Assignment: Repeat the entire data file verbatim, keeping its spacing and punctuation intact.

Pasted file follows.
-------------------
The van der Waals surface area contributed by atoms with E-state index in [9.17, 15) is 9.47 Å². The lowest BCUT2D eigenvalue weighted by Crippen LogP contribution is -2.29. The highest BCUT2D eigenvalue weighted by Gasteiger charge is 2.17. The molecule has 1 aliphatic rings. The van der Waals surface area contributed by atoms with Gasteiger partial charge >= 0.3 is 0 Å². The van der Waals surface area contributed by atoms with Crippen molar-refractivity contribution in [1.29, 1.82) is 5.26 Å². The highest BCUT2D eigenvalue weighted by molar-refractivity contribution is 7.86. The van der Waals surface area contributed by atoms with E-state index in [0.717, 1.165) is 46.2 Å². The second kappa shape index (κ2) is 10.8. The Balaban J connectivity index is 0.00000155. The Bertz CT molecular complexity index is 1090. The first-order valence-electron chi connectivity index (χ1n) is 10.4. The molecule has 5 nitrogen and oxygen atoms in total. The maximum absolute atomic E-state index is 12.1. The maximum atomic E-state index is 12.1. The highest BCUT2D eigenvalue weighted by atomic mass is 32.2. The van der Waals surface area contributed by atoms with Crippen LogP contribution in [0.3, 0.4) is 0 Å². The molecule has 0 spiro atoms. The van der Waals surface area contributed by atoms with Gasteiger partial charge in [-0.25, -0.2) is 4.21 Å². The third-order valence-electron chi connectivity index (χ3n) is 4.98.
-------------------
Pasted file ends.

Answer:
The van der Waals surface area contributed by atoms with E-state index in [9.17, 15) is 9.47 Å². The lowest BCUT2D eigenvalue weighted by Crippen LogP contribution is -2.29. The highest BCUT2D eigenvalue weighted by Gasteiger charge is 2.17. The molecule has 1 aliphatic rings. The van der Waals surface area contributed by atoms with Gasteiger partial charge >= 0.3 is 0 Å². The van der Waals surface area contributed by atoms with Crippen molar-refractivity contribution in [1.29, 1.82) is 5.26 Å². The highest BCUT2D eigenvalue weighted by molar-refractivity contribution is 7.86. The van der Waals surface area contributed by atoms with E-state index in [0.717, 1.165) is 46.2 Å². The second kappa shape index (κ2) is 10.8. The Balaban J connectivity index is 0.00000155. The Bertz CT molecular complexity index is 1090. The first-order valence-electron chi connectivity index (χ1n) is 10.4. The molecule has 5 nitrogen and oxygen atoms in total. The maximum absolute atomic E-state index is 12.1. The maximum atomic E-state index is 12.1. The highest BCUT2D eigenvalue weighted by atomic mass is 32.2. The van der Waals surface area contributed by atoms with Crippen LogP contribution in [0.3, 0.4) is 0 Å². The molecule has 0 spiro atoms. The van der Waals surface area contributed by atoms with Gasteiger partial charge in [-0.25, -0.2) is 4.21 Å². The third-order valence-electron chi connectivity index (χ3n) is 4.98.